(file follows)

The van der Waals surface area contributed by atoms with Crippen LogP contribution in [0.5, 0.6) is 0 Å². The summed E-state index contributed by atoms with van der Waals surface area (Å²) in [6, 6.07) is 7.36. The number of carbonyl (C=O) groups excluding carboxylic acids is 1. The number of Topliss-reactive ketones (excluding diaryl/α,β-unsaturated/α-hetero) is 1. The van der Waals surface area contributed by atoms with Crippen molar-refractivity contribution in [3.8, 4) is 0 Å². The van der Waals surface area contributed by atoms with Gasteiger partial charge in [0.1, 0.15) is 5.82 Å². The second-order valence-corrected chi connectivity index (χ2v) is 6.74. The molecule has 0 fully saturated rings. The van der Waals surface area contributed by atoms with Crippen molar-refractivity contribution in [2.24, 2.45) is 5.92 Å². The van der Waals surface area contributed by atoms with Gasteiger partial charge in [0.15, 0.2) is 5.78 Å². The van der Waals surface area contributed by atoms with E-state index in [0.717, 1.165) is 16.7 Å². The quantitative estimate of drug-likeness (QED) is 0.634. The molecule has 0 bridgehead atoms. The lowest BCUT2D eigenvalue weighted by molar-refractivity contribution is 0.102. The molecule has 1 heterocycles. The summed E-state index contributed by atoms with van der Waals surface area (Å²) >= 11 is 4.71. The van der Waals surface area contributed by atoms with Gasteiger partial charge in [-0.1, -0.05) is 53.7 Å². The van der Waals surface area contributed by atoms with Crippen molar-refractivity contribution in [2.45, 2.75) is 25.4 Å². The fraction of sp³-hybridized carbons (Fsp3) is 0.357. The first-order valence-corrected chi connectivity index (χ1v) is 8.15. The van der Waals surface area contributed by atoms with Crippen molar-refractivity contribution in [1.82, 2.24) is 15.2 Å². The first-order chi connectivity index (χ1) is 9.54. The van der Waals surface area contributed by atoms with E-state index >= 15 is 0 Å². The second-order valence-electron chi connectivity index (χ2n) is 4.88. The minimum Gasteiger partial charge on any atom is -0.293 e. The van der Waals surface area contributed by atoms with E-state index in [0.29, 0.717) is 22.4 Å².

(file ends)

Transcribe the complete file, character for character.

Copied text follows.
The van der Waals surface area contributed by atoms with Crippen LogP contribution in [0.5, 0.6) is 0 Å². The summed E-state index contributed by atoms with van der Waals surface area (Å²) in [6, 6.07) is 7.36. The number of carbonyl (C=O) groups excluding carboxylic acids is 1. The number of Topliss-reactive ketones (excluding diaryl/α,β-unsaturated/α-hetero) is 1. The van der Waals surface area contributed by atoms with Crippen molar-refractivity contribution in [3.8, 4) is 0 Å². The van der Waals surface area contributed by atoms with Gasteiger partial charge in [0.1, 0.15) is 5.82 Å². The second-order valence-corrected chi connectivity index (χ2v) is 6.74. The molecule has 0 fully saturated rings. The van der Waals surface area contributed by atoms with Crippen molar-refractivity contribution in [2.24, 2.45) is 5.92 Å². The van der Waals surface area contributed by atoms with Gasteiger partial charge in [0.15, 0.2) is 5.78 Å². The van der Waals surface area contributed by atoms with E-state index in [0.717, 1.165) is 16.7 Å². The quantitative estimate of drug-likeness (QED) is 0.634. The molecule has 0 bridgehead atoms. The lowest BCUT2D eigenvalue weighted by molar-refractivity contribution is 0.102. The molecule has 1 heterocycles. The summed E-state index contributed by atoms with van der Waals surface area (Å²) >= 11 is 4.71. The van der Waals surface area contributed by atoms with Gasteiger partial charge in [-0.1, -0.05) is 53.7 Å². The van der Waals surface area contributed by atoms with Crippen molar-refractivity contribution in [2.45, 2.75) is 25.4 Å². The fraction of sp³-hybridized carbons (Fsp3) is 0.357. The first-order valence-corrected chi connectivity index (χ1v) is 8.15. The van der Waals surface area contributed by atoms with Crippen molar-refractivity contribution in [1.82, 2.24) is 15.2 Å². The first-order chi connectivity index (χ1) is 9.54. The van der Waals surface area contributed by atoms with E-state index >= 15 is 0 Å². The second-order valence-electron chi connectivity index (χ2n) is 4.88. The minimum Gasteiger partial charge on any atom is -0.293 e. The van der Waals surface area contributed by atoms with E-state index in [0.29, 0.717) is 22.4 Å².